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Our young people—especially teenagers—are looking for answers. As they grow and mature, they increasingly have big questions and big concerns. They are searching for answers that make sense for both the world outside their door and their day-to-day lives. As Christian parents and teachers, we need to carefully direct them to the Bible. But there is a right way and wrong way to go about this. Consider these words by Pastor Eric McKiddie in his post “Stop Trying to Make the Bible Relevant to Teenagers”:

It’s easy to feel pressure to make the Bible seem cool and relevant to teenagers…

In my years in youth ministry, though, I’ve seen unhelpful and even harmful methods of trying to make Scripture relevant. Book publishers make Bibles look like magazines, youth workers preach a hipster Jesus, and parents confuse their child’s involvement in a fun youth group for a growing relationship with God.

Yet in our efforts to make Scripture more entertaining, we actually confirm suspicions that it is in fact boring and irrelevant. And when youth workers aren’t as cool as they think they are, their efforts end up looking cheesy, which is the last thing that will help a teenager see the Bible’s importance.

…If you want teens—whether in your home or youth group—to appreciate the Bible, the first thing you must do is trust its relevance in your own heart. That trust should come across in how you talk about what the Bible says and why it matters. Scripture testifies to its own importance for God’s people, sometimes even pointing to young people in particular (Prov. 2:1–15; Eph. 6:1–3; 2 Tim. 3:16).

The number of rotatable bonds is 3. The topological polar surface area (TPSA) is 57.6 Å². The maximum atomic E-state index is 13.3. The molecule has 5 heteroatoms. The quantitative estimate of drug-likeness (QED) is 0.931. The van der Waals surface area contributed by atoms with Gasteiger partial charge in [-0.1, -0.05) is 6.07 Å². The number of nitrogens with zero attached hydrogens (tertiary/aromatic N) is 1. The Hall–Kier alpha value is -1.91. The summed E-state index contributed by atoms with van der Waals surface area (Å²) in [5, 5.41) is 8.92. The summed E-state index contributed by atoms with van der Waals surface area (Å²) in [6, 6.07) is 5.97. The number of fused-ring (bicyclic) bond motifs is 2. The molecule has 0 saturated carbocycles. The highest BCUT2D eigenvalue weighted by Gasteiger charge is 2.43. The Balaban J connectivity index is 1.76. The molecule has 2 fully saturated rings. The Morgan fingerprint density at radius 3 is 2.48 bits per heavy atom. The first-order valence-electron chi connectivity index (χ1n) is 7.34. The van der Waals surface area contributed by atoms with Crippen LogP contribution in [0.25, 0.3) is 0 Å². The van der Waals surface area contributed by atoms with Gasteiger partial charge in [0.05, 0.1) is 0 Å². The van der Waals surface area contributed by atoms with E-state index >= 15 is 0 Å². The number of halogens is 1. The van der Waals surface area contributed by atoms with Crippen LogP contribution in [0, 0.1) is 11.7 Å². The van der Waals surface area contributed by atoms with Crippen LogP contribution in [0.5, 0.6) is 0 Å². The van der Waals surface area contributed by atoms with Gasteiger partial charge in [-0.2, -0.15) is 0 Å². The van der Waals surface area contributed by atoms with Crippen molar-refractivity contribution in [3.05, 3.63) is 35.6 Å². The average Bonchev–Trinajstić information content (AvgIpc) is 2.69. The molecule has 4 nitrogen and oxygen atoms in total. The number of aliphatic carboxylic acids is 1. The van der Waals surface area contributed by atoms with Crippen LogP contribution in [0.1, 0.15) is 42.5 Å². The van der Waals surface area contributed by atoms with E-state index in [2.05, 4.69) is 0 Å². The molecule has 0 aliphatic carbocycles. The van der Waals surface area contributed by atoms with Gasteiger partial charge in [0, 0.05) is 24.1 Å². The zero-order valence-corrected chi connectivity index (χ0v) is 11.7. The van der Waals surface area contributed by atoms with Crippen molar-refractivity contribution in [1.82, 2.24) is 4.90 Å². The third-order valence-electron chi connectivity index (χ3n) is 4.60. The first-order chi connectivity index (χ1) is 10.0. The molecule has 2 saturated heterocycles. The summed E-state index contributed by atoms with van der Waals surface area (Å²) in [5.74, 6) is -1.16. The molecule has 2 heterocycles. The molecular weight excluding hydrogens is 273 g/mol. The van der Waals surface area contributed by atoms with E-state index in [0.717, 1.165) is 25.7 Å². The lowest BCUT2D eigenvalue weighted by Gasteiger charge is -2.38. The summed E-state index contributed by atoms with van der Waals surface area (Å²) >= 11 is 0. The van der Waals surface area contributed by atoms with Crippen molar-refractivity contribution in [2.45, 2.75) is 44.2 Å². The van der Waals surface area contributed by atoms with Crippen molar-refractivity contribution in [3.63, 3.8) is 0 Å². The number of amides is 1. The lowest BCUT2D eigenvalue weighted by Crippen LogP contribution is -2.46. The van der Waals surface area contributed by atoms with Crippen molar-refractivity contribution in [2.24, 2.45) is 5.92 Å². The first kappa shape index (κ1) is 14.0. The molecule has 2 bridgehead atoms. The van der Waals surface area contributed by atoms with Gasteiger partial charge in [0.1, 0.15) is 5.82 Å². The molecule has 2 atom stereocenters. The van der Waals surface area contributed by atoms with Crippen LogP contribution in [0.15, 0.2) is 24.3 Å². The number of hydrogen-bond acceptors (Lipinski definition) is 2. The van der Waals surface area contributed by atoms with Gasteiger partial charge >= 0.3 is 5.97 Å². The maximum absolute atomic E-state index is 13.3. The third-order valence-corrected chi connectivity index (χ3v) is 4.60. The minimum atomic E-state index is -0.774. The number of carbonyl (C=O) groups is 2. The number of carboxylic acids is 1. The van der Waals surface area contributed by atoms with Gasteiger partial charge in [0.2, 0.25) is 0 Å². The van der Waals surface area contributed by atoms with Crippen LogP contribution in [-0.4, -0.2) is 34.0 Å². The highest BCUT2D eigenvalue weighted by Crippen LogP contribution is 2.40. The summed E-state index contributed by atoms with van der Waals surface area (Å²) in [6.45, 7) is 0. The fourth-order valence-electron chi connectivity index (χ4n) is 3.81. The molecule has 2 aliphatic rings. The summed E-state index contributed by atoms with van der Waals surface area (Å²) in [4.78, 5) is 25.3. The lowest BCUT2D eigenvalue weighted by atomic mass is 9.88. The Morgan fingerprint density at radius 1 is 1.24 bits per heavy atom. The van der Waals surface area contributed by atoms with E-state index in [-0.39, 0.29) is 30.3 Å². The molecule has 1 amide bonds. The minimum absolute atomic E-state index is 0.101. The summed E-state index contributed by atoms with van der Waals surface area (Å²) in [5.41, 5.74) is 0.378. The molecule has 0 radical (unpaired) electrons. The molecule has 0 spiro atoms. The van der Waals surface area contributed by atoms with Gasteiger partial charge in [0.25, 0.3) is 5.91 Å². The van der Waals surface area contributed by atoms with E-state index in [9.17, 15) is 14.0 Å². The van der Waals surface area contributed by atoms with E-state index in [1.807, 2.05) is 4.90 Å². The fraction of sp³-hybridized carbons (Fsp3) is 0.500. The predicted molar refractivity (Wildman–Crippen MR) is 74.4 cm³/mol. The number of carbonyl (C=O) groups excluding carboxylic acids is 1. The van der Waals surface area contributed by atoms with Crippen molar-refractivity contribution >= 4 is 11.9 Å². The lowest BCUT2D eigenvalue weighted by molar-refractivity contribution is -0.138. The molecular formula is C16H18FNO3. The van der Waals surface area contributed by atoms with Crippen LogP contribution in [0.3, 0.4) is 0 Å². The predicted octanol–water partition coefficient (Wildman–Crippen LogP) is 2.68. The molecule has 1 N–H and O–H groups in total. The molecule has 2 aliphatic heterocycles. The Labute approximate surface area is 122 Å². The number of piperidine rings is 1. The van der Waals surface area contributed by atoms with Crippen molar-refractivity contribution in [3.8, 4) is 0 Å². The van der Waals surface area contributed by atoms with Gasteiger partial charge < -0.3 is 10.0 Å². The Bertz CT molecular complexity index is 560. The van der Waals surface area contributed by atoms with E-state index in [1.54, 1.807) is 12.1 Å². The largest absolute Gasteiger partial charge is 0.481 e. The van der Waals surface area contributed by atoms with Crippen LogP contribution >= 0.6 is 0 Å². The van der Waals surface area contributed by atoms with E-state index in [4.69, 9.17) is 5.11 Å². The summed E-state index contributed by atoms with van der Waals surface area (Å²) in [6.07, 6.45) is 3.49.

Peter’s words are especially helpful: “His divine power has granted to us all things that pertain to life and godliness, through the knowledge of him who called us to his own glory and excellence” (2 Pet. 1:3). Notice that Peter writes, “all things that pertain to life and godliness.” That means stress over grades, sexual temptation, loneliness, awkwardness—and how to honor God in each of these areas. But also notice how the power for everything that pertains to life and godliness comes to us—through the knowledge of God. And how do we attain this vital knowledge? Through the Scriptures.

At CDG, we are striving to do just that in the teen years—to present our students with a vital knowledge of Scripture that explores essential doctrines of the Christian faith in a manner that not only informs the mind but also challenges the heart by paying attention to how these doctrines intersect with ALL aspects of everyday life. In other words, showing that the Bible is already, in and of itself, relevant.

There are least four ways in particular that our youth curricula does this:

  • Encouraging teachers to devote an adequate amount of time in spiritual preparation for each lesson so that he or she teaches from a heart that has been personally transformed by the truths of Scripture. It gives the teacher an opportunity to share personal insights and practical application. Students take notice of this.
  • A lesson content that provides examples of connections between Scripture texts and real-life scenarios.
  • A depth of teaching that does not shy away from difficult doctrines and topics: evil, suffering, gender issues, etc.